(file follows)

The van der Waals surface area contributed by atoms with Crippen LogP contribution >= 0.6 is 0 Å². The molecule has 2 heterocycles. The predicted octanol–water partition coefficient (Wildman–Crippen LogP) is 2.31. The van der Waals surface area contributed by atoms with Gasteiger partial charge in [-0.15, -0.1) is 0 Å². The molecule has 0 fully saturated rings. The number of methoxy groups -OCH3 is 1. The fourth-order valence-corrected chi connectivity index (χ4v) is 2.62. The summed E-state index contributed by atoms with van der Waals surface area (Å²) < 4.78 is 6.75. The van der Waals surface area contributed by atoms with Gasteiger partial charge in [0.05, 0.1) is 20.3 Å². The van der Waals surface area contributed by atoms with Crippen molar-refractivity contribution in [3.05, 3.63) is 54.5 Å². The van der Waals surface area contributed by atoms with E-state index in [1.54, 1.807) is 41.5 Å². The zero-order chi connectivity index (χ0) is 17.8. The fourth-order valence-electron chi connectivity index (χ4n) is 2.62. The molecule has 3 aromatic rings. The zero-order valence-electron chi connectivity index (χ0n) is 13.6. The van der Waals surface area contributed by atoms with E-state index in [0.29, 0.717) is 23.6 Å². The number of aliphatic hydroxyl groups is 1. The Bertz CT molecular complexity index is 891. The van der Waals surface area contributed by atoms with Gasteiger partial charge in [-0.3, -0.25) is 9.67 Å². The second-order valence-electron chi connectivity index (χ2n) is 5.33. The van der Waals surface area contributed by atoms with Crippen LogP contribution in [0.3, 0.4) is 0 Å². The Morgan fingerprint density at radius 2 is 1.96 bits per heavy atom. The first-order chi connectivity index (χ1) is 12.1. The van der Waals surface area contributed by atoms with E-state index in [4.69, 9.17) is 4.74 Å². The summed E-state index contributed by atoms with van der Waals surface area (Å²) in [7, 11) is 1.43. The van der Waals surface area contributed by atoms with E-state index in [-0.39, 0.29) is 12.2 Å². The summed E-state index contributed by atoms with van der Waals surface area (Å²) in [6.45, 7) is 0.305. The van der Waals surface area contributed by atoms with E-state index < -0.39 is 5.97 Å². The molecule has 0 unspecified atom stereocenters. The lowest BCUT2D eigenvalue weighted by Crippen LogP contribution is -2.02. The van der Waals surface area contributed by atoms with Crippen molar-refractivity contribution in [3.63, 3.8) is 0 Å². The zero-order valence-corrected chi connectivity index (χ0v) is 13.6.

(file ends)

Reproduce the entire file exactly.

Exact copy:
The van der Waals surface area contributed by atoms with Crippen LogP contribution >= 0.6 is 0 Å². The molecule has 2 heterocycles. The predicted octanol–water partition coefficient (Wildman–Crippen LogP) is 2.31. The van der Waals surface area contributed by atoms with Gasteiger partial charge in [-0.15, -0.1) is 0 Å². The molecule has 0 fully saturated rings. The number of methoxy groups -OCH3 is 1. The fourth-order valence-corrected chi connectivity index (χ4v) is 2.62. The summed E-state index contributed by atoms with van der Waals surface area (Å²) < 4.78 is 6.75. The van der Waals surface area contributed by atoms with Gasteiger partial charge in [0.05, 0.1) is 20.3 Å². The van der Waals surface area contributed by atoms with Crippen molar-refractivity contribution in [3.05, 3.63) is 54.5 Å². The van der Waals surface area contributed by atoms with E-state index in [1.54, 1.807) is 41.5 Å². The zero-order chi connectivity index (χ0) is 17.8. The fourth-order valence-electron chi connectivity index (χ4n) is 2.62. The molecule has 3 aromatic rings. The zero-order valence-electron chi connectivity index (χ0n) is 13.6. The van der Waals surface area contributed by atoms with E-state index in [0.29, 0.717) is 23.6 Å². The number of aliphatic hydroxyl groups is 1. The Bertz CT molecular complexity index is 891. The van der Waals surface area contributed by atoms with Gasteiger partial charge in [-0.3, -0.25) is 9.67 Å². The second-order valence-electron chi connectivity index (χ2n) is 5.33. The van der Waals surface area contributed by atoms with Crippen LogP contribution in [0.3, 0.4) is 0 Å². The Morgan fingerprint density at radius 2 is 1.96 bits per heavy atom. The first-order chi connectivity index (χ1) is 12.1. The van der Waals surface area contributed by atoms with E-state index in [4.69, 9.17) is 4.74 Å². The summed E-state index contributed by atoms with van der Waals surface area (Å²) in [7, 11) is 1.43. The van der Waals surface area contributed by atoms with E-state index in [-0.39, 0.29) is 12.2 Å². The summed E-state index contributed by atoms with van der Waals surface area (Å²) in [6.45, 7) is 0.305. The van der Waals surface area contributed by atoms with E-state index < -0.39 is 5.97 Å². The molecule has 0 unspecified atom stereocenters. The lowest BCUT2D eigenvalue weighted by Crippen LogP contribution is -2.02. The van der Waals surface area contributed by atoms with Crippen molar-refractivity contribution in [3.63, 3.8) is 0 Å². The zero-order valence-corrected chi connectivity index (χ0v) is 13.6.